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Emergence of tunable resistive pulse sensing as a biosensor
journal contributionposted on 2015-02-27, 14:22 authored by Emma Blundell, Laura J. Mayne, Emily R. Billinge, Mark PlattMark Platt
The article is written as a guide and tutorial that focuses on the use of Tunable Resistive Pulse Sensing, TRPS, as a platform for the detection of biological analytes. Within the field of biosensors there is a continuous emergence of new technologies or adaptations to platforms that push the limits of detection or expand dynamic ranges. TRPS is both unique and powerful in its ability to detect a wide range of biological analytes; including metabolites, proteins, cellular vesicles, viruses and whole cells. Each analyte can be analysed on the same platform without modification by changing the pore size, and is simple enough to follow to allow users from a range of backgrounds to start developing their own assays. The instrument can provide information regarding analyte concentration, size, and charge. Here we hope to give an overview of where this technology is being used and provide some guidance to new users, in the hope it will inspire and enable future experiments.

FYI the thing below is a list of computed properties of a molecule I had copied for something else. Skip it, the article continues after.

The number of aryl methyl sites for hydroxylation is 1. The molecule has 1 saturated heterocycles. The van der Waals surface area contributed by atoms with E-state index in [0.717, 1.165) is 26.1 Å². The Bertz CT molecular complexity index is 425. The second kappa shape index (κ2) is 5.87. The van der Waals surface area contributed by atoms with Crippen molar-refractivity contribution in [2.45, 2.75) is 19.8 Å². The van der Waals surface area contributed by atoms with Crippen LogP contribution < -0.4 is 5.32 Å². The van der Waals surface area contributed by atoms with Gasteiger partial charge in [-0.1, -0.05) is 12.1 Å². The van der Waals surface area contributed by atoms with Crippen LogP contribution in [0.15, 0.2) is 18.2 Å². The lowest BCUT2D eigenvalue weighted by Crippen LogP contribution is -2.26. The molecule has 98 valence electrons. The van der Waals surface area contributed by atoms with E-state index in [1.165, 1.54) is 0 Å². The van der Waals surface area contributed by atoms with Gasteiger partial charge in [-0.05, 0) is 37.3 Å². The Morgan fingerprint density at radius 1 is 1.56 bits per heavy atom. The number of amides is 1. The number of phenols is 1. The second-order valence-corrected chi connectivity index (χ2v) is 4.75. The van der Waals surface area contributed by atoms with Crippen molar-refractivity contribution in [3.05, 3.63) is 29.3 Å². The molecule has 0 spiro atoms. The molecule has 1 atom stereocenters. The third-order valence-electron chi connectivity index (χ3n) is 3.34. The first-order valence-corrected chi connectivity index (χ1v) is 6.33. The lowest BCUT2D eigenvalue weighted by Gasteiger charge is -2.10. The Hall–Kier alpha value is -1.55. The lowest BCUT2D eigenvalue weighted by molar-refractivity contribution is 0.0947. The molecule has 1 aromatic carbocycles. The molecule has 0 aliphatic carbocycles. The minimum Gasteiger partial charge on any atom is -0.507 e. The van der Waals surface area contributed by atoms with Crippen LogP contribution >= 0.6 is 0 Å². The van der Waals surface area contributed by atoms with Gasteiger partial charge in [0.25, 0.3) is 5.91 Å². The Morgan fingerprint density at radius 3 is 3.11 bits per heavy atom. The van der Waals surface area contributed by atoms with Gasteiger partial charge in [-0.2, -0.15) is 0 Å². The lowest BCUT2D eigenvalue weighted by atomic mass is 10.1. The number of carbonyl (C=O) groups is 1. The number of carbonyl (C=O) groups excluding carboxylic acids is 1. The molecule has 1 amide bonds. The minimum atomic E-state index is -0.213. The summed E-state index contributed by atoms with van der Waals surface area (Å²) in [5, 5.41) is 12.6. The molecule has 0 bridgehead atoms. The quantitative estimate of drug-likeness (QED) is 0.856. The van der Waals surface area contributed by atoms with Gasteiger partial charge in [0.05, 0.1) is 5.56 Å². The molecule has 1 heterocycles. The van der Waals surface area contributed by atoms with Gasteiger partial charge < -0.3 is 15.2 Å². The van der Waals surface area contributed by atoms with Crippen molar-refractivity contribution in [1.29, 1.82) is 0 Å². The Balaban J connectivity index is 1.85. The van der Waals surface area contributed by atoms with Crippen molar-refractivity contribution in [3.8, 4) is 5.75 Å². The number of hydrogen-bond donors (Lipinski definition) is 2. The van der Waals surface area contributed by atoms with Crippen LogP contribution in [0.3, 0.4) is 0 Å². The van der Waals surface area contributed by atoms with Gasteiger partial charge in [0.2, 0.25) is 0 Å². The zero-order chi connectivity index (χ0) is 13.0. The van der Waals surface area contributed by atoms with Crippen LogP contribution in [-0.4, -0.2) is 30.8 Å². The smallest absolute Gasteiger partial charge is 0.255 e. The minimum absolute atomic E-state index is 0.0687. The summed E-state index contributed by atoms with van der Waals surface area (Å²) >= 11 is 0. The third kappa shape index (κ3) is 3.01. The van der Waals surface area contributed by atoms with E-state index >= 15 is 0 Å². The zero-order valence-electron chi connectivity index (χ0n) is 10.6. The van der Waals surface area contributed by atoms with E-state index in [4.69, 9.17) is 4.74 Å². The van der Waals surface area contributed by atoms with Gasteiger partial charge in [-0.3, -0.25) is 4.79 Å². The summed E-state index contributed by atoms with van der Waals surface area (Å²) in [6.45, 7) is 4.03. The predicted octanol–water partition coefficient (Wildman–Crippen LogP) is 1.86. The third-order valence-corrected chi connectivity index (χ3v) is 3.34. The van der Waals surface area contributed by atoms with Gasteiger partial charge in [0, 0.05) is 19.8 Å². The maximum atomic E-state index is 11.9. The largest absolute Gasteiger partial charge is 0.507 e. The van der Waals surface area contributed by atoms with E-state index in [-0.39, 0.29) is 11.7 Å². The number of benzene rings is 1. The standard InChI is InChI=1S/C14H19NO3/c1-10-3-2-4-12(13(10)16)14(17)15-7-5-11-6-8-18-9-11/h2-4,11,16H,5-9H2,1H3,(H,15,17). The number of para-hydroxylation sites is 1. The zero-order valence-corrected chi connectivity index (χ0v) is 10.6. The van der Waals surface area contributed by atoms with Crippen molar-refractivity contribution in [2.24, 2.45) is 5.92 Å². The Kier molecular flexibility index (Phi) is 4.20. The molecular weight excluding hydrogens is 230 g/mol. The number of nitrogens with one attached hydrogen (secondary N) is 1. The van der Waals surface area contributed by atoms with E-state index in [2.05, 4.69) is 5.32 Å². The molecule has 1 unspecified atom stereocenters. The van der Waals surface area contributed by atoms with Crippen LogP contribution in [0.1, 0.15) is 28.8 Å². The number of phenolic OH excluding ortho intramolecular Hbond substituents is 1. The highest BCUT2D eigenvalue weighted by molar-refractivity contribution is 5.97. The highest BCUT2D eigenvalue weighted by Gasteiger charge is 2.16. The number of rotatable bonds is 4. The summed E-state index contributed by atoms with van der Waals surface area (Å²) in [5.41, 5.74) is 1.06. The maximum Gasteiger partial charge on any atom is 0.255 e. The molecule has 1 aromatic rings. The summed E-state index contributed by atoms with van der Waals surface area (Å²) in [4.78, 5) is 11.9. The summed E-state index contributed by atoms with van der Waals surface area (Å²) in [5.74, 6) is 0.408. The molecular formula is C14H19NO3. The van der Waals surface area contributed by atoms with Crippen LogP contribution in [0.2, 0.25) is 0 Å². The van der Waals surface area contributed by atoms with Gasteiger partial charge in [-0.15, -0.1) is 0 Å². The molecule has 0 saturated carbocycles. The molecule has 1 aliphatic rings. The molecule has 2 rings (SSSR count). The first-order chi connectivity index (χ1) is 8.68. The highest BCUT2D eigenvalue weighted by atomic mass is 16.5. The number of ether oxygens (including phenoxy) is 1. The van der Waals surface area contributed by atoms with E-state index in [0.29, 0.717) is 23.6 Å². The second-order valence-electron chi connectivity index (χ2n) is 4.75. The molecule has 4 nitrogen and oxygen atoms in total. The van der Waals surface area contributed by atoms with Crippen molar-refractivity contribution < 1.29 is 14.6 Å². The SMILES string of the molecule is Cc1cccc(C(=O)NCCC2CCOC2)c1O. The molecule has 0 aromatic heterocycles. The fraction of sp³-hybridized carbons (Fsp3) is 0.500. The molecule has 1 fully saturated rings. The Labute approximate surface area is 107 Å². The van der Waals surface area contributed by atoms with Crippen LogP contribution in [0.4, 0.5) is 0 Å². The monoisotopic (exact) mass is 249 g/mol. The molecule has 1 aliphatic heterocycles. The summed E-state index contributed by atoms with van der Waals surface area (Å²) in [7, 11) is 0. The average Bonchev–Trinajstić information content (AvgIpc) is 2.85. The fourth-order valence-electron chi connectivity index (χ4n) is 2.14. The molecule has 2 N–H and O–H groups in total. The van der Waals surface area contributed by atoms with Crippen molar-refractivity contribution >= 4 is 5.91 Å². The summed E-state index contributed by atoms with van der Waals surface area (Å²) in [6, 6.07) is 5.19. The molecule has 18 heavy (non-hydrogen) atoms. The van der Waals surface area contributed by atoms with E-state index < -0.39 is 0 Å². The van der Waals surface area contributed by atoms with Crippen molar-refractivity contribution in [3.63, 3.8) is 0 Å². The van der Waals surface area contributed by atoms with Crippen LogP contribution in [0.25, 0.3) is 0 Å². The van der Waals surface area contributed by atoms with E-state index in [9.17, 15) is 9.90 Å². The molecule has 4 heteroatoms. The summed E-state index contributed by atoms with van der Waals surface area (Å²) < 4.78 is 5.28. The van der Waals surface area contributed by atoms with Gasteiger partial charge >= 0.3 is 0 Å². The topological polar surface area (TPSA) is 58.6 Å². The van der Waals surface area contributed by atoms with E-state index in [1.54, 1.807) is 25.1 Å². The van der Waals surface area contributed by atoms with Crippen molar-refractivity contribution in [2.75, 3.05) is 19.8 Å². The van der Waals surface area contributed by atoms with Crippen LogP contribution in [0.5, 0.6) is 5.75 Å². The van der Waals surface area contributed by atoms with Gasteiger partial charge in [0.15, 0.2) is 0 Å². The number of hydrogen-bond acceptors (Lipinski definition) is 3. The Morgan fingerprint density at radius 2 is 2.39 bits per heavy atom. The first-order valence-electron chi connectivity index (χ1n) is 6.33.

The work was supported by the European Commission for Research (PCIG11-GA-2012-321836 Nano4Bio) and Loughborough University Chemistry Department (Start-up fund). The research was supported by the National Institute for Health Research (NIHR) Diet, Lifestyle & Physical Activity Biomedical Research Unit based at University Hospitals of Leicester and Loughborough University. L. Mayne is supported by EPSRC [grant number EP/L014041/1]. Emma Blundell is sponsored by Izon Science Ltd.
Published inAnalytical Methods: advancing methods and applications
Pages1 - ?
CitationBlundell, E.L.C.J. ... et al, 2015. Emergence of tunable resistive pulse sensing as a biosensor. Analytical Methods, 7(17), pp.7055-7066.
PublisherRoyal Society of Chemistry
- VoR (Version of Record)
Publisher statementThis work is made available according to the conditions of the Creative Commons Attribution 3.0 Unported (CC BY 3.0) licence. Full details of this licence are available at: http://creativecommons.org/licenses/by/3.0/
NotesThis is an Open Access article licensed under a Creative Commons Attribution 3.0 Unported Licence.